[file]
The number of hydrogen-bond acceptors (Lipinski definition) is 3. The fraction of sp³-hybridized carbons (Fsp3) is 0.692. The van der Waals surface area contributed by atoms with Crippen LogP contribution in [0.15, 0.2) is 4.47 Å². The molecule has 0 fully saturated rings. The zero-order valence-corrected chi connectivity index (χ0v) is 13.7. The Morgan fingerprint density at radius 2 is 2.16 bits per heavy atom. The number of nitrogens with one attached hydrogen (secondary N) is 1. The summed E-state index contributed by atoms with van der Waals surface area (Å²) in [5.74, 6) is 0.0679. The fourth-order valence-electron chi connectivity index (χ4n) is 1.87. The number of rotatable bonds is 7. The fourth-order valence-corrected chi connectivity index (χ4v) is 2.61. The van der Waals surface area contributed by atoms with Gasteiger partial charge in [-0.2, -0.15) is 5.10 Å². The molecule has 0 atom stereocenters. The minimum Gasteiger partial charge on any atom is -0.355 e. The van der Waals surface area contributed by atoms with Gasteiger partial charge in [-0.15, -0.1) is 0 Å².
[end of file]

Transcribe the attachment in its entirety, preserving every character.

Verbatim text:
The number of hydrogen-bond acceptors (Lipinski definition) is 3. The fraction of sp³-hybridized carbons (Fsp3) is 0.692. The van der Waals surface area contributed by atoms with Crippen LogP contribution in [0.15, 0.2) is 4.47 Å². The molecule has 0 fully saturated rings. The zero-order valence-corrected chi connectivity index (χ0v) is 13.7. The Morgan fingerprint density at radius 2 is 2.16 bits per heavy atom. The number of nitrogens with one attached hydrogen (secondary N) is 1. The summed E-state index contributed by atoms with van der Waals surface area (Å²) in [5.74, 6) is 0.0679. The fourth-order valence-electron chi connectivity index (χ4n) is 1.87. The number of rotatable bonds is 7. The fourth-order valence-corrected chi connectivity index (χ4v) is 2.61. The van der Waals surface area contributed by atoms with Gasteiger partial charge in [-0.2, -0.15) is 5.10 Å². The molecule has 0 atom stereocenters. The minimum Gasteiger partial charge on any atom is -0.355 e. The van der Waals surface area contributed by atoms with Gasteiger partial charge in [-0.15, -0.1) is 0 Å².